Torah commentators, in the footsteps of the sages of the Talmud, reveal the long history behind these snakes, beginning with the Original Serpent in the Garden of Eden, continuing through the Serpent of Moses, and arriving at those which appear in our portion. The power of the serpent lies in his tongue. The Original Serpent deceives Eve via cunning speech. From that point onward the serpent's mouth is characterized by two unique aspects: by what enters it - "Dust you shall eat, all the days of your life"; and, by what departs it - a deadly venom. Similarly, the Children of Israel sinned in two ways: with regard to that which entered their mouths - they were reluctant to accept the food that God had provided them; and, with regard to that which departed from their mouths - they slandered both God and Moses.

The link, though, between the serpent and sinful speech runs much deeper than this. All beasts strike at their fellow beast for purposes of self-interest. Wild animals trample and tear each other to pieces in order to attain food. The snake, though, in biting other animals, does not derive any sort of personal gain. The same principle holds true regarding slanderers. Were such an individual truly interested in mending the world, he would no doubt make an effort to express his criticism in a positive and effective manner. In this sort of situation, one ought to be able to find the proper way to express himself, such that he not stray from the conditions laid down in Jewish law regarding permissible beneficial libel. This sort of speech - beneficial libel - is not considered a transgression. It is, in fact, counted as a virtue. Sometimes, though, criticism is expressed with no desire to mend; neither is it expressed in a beneficial or positive manner. It merely serves as an outlet for releasing pressure. One who slanders is concerned not with the future, but with the past. His speech does not represent an attempt to repair; it is, rather, an expression of bent up anger. Not an acceptance of responsibility but a placing of blame.

It is for this reason that the poisonous snakes appear and begin biting the people. These snakes have only one objective: to envenom and to destroy. They are not interested in building and creating. By virtue of these snakes the Israelites learn that they must abandon their slanderous ways and adopt a different approach: They must consider their actions and proceed consistently in order to achieve results. Hence, God commands Moses to make a copper snake. He wants them to learn how to transform their snake-like behavior ("Nachashiyut") into steadfastness ("Nechishut"). When the Jews gazed upwards, making their hearts subservient to the Almighty and acting steadfastly towards the perfection of the world - they were healed.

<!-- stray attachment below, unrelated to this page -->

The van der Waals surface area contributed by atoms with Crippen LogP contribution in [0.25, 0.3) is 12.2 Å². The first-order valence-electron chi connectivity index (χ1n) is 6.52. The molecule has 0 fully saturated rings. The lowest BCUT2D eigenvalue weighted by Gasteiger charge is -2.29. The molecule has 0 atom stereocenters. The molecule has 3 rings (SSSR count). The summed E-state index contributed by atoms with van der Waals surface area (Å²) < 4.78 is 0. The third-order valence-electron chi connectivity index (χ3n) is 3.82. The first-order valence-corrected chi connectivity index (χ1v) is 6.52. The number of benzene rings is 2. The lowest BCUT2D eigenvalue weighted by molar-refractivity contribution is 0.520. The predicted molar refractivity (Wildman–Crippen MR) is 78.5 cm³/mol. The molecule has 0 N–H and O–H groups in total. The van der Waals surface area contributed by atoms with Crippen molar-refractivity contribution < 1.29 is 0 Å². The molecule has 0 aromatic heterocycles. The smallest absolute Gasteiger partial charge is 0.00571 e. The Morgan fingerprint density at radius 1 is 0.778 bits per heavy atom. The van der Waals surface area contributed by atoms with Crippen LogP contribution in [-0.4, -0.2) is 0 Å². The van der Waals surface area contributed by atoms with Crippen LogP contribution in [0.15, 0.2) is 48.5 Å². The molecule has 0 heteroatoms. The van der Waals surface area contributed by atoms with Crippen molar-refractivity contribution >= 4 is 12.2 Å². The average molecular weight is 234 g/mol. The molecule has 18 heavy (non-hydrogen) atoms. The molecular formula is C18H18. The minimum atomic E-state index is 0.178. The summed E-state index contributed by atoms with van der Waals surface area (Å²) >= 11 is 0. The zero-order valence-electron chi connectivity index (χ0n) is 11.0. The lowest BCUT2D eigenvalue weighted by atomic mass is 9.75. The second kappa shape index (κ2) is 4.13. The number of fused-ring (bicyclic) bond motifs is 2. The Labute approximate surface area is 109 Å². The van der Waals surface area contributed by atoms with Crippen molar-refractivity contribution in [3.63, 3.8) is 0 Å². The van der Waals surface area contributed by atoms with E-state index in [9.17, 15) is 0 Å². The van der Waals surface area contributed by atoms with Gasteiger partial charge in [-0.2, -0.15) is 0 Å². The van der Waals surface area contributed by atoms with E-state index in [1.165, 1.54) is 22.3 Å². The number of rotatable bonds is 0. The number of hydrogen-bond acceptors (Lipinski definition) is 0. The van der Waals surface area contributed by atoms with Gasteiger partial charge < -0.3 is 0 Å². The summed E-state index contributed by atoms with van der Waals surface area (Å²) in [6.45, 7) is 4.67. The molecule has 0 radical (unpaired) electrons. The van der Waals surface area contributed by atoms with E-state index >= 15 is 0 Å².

A Snake that Kills. A Snake that Heals
Snakes surround the Israelite camp. They penetrate her boarders and bite the people. The situation is a difficult one. "Many Israelites died." The divine solution is quick in coming. "Make yourself a copper snake... Everyone who is bitten shall look at it and live." Concerning this episode the Sages say: "Can a serpent kill or resurrect? Rather, [this event] is merely coming to teach that when Israel looked toward heaven and kept their hearts in submission to the Almighty, they were healed; if not, they wasted away."

At first glance, the question of the Sages appears to relate to the copper serpent: Is this the way of the Torah? Erasing sins and to healing bites through the agency of a copper amulet? Closer inspection, though, reveals an additional question. The Sages are not merely troubled by the supernatural phenomenon of the healing serpent. They question the all too natural phenomenon of a snake that kills. Concerning its appearance they ask with the same astonishment, "Can a serpent kill?"
We find the Sages astonishment difficult to understand. Were they not aware of the fact that the nature of snakes is to kill? They themselves, in listing those animals that are liable to inflict harm bring the following rule: "Snakes are always an attested danger." It is the nature of the snake to bite; it is the nature of a snakebite to bring death upon its victim. Here, though, the Sages want to make us aware that even the very laws of nature are not free of God's providence. In the words of the Talmudic sage Rabbi Hanina ben Dosa: "It is not the wild ass that kills but [man's own] sin that kills." That a living snake can bring about death is no more astonishing a fact than that a copper snake can preserve life. Both are no more than agents in the hand of God, the Creator and Conductor of the universe.

The same rule holds true regarding rulers. It often appears to them as if the power to bring about death or to keep alive rests in their very hands. Yet, in truth, even a leader of the People of Israel is no more than an agent of God's providence over His people - a providence that is not influenced by trivial political considerations or human frailty. God's providence is a complex system of ethical and spiritual considerations, which eventually leads to the resurrection of the nation, and the perfection of the world. When the Israelites would gaze beyond the revealed causes at work in the world, look toward heaven, and keep their hearts in submission to the Almighty, they managed to overcome all obstacles and to be healed.